New Midinfrared Laser Diodes Emit More Light Than Heat

February 3, 2010

2 Min Read
New Midinfrared Laser Diodes Emit More Light Than Heat



A self-contained prototype quantum cascade laser pointer developed at CQD.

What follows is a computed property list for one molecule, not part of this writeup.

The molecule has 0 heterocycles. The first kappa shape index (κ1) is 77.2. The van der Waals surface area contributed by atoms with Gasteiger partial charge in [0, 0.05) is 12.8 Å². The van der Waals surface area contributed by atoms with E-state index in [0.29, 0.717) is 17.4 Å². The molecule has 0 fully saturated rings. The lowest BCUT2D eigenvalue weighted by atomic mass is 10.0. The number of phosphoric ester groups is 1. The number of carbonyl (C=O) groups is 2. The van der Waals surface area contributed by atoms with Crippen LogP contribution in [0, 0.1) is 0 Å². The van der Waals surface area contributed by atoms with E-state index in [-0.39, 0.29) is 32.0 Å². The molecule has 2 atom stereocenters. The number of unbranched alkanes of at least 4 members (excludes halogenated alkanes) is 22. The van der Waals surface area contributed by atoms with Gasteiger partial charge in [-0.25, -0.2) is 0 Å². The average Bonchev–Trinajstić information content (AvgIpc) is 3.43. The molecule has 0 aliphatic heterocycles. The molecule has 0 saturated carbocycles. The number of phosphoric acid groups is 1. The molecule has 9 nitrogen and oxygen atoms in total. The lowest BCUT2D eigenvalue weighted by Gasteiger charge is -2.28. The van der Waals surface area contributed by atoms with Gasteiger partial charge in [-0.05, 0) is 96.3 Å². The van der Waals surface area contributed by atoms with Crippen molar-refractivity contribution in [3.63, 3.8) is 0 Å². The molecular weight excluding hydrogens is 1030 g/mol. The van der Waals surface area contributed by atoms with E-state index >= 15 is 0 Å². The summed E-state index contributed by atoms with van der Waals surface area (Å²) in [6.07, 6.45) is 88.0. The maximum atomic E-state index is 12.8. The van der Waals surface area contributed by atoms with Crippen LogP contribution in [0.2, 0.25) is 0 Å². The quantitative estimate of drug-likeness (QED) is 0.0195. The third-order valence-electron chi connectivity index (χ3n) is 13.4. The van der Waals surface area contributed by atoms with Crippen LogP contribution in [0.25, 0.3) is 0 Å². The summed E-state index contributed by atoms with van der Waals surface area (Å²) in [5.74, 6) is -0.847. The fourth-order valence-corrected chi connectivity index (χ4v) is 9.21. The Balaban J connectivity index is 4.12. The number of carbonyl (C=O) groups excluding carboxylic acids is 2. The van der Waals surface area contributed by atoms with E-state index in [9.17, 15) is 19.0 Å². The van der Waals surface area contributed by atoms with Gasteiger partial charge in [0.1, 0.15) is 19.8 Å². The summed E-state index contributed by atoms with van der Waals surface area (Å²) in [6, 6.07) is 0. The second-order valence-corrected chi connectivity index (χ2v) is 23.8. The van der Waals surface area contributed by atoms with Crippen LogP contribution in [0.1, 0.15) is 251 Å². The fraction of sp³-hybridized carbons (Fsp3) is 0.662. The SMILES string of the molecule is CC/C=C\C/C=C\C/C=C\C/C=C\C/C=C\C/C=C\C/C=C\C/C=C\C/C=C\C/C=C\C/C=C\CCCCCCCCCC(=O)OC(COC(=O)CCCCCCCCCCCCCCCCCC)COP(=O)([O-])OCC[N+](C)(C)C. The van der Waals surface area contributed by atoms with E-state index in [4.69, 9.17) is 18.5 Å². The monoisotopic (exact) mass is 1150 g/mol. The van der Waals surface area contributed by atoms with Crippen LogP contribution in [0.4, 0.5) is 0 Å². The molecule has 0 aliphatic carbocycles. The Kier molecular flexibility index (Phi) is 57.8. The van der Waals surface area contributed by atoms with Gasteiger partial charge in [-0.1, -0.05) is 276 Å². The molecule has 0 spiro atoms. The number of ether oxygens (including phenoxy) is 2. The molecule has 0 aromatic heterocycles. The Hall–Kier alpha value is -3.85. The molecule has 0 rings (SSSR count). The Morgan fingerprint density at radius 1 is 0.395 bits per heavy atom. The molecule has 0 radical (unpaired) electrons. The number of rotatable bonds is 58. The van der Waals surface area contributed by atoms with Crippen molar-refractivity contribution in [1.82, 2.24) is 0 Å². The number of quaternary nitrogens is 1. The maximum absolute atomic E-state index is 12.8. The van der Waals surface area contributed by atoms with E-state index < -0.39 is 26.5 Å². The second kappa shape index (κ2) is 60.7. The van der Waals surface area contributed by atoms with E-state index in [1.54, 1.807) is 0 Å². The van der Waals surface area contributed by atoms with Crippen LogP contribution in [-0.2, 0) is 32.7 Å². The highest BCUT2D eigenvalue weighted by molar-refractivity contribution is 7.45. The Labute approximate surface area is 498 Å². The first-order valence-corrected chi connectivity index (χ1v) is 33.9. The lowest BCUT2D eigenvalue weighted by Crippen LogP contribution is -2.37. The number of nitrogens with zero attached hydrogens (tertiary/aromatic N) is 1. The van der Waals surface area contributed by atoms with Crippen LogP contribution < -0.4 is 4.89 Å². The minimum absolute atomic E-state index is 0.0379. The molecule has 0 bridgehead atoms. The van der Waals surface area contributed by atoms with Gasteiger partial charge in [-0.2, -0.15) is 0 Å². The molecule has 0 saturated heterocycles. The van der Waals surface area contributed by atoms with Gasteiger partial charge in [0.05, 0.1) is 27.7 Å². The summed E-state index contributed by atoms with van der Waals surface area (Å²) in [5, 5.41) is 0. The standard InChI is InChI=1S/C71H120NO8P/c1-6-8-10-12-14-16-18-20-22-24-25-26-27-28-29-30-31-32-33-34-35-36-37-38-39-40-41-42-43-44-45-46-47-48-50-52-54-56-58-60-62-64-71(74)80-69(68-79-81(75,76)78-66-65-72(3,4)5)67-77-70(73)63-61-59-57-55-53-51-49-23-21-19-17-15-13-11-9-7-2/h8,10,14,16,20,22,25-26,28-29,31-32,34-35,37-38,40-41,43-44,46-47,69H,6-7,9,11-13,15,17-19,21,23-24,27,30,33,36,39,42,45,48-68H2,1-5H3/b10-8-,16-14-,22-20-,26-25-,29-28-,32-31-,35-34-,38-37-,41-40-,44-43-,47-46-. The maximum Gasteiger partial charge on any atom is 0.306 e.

Researchers from Northwestern University (Evanston, IL) have developed compact, midinfrared laser diodes that generate more light than heat--a breakthrough in quantum-cascade laser efficiency. According to Manijeh Razeghi, the Walter P. Murphy professor of electrical engineering and computer science at the McCormick School of Engineering and Applied Science, the lasers have many potential applications in the medical device area.After years of research and industrial development, modern laser diodes in the near-infrared (approximately 1-µm) wavelength range are now extremely efficient. However the midinfrared range (greater than 3 µm) is much more difficult to access and has required the development of new device architectures.A diode laser designed on the quantum mechanical level to produce light at the desired wavelength with high efficiency, the quantum-cascade laser is unlike traditional diode lasers because it is unipolar, requiring only electrons to operate. Significant effort has been invested trying to understand and optimize the electron transport, which would allow researchers to improve laser quality and efficiency.Despite the special nature of these devices, laser wafer production is performed using standard compound semiconductor growth equipment. By optimizing the material quality in these standard tools, researchers at the Center for Quantum Devices (CQD) at Northwestern, led by Razeghi, have made significant breakthroughs in quantum-cascade laser performance.Previous high-efficiency quantum-cascade lasers have been limited to efficiency values of less than 40%, even when cooled to cryogenic temperatures. In contrast, after removing design elements unnecessary for low-temperature operation, researchers at CQD have now demonstrated individual lasers emitting at wavelengths of 4.85 µm with efficiencies of 53% percent when cooled to 40 K."This breakthrough is significant because, for the very first time, we are able to create diodes that produce more light than heat," says Razeghi. "Passing the 50% mark in efficiency is a major milestone, and we continue to work to optimize the efficiency of these unique devices."Though efficiency is currently the primary goal, the large demonstrated efficiencies can also be exploited to enable power scaling of quantum-cascade laser emitters. Recent efforts in broad-area quantum-cascade laser development have demonstrated individual pulsed lasers with record output powers up to 120 W, up from 34 W only a year ago.To read more about quantum-cascade lasers in the pages of Medical Product Manufacturing News, see "Slimmed-Down Mid-Infrared-Laser Sensor Could Make Waves in Handheld Devices."

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